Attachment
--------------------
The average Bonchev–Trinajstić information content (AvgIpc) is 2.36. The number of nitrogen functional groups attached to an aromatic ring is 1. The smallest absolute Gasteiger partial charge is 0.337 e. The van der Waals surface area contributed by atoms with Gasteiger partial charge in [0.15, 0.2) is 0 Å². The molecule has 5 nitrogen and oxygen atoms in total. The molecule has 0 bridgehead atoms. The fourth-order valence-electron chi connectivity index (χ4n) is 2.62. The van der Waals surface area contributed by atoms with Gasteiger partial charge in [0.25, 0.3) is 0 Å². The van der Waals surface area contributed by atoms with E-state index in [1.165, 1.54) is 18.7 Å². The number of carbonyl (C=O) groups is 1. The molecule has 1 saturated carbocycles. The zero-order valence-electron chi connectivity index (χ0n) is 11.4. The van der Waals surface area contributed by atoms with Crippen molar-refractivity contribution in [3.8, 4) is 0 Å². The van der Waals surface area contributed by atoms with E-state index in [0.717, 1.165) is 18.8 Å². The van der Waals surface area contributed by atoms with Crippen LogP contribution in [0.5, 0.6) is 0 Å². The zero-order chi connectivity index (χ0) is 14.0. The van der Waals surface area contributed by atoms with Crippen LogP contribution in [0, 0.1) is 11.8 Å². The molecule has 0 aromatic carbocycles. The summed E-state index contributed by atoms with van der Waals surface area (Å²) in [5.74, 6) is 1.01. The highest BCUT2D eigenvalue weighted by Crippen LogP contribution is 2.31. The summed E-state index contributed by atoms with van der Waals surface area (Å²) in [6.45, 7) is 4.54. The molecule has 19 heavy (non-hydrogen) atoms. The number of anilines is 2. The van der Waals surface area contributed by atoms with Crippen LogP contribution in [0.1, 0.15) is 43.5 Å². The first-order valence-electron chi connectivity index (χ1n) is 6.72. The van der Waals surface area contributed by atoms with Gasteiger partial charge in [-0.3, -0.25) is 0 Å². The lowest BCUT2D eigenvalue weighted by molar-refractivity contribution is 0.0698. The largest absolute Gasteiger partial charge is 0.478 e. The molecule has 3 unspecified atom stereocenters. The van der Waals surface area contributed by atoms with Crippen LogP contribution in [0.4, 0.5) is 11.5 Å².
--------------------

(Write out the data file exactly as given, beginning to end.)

The average Bonchev–Trinajstić information content (AvgIpc) is 2.36. The number of nitrogen functional groups attached to an aromatic ring is 1. The smallest absolute Gasteiger partial charge is 0.337 e. The van der Waals surface area contributed by atoms with Gasteiger partial charge in [0.15, 0.2) is 0 Å². The molecule has 5 nitrogen and oxygen atoms in total. The molecule has 0 bridgehead atoms. The fourth-order valence-electron chi connectivity index (χ4n) is 2.62. The van der Waals surface area contributed by atoms with Gasteiger partial charge in [0.25, 0.3) is 0 Å². The van der Waals surface area contributed by atoms with E-state index in [1.165, 1.54) is 18.7 Å². The number of carbonyl (C=O) groups is 1. The molecule has 1 saturated carbocycles. The zero-order valence-electron chi connectivity index (χ0n) is 11.4. The van der Waals surface area contributed by atoms with Crippen molar-refractivity contribution in [3.8, 4) is 0 Å². The van der Waals surface area contributed by atoms with E-state index in [0.717, 1.165) is 18.8 Å². The van der Waals surface area contributed by atoms with Crippen LogP contribution in [0.5, 0.6) is 0 Å². The zero-order chi connectivity index (χ0) is 14.0. The van der Waals surface area contributed by atoms with Crippen LogP contribution in [0, 0.1) is 11.8 Å². The molecule has 0 aromatic carbocycles. The summed E-state index contributed by atoms with van der Waals surface area (Å²) in [5.74, 6) is 1.01. The highest BCUT2D eigenvalue weighted by Crippen LogP contribution is 2.31. The summed E-state index contributed by atoms with van der Waals surface area (Å²) in [6.45, 7) is 4.54. The molecule has 19 heavy (non-hydrogen) atoms. The number of anilines is 2. The van der Waals surface area contributed by atoms with Crippen LogP contribution in [0.1, 0.15) is 43.5 Å². The first-order valence-electron chi connectivity index (χ1n) is 6.72. The van der Waals surface area contributed by atoms with Gasteiger partial charge in [-0.3, -0.25) is 0 Å². The lowest BCUT2D eigenvalue weighted by molar-refractivity contribution is 0.0698. The largest absolute Gasteiger partial charge is 0.478 e. The molecule has 3 unspecified atom stereocenters. The van der Waals surface area contributed by atoms with Crippen LogP contribution in [0.4, 0.5) is 11.5 Å².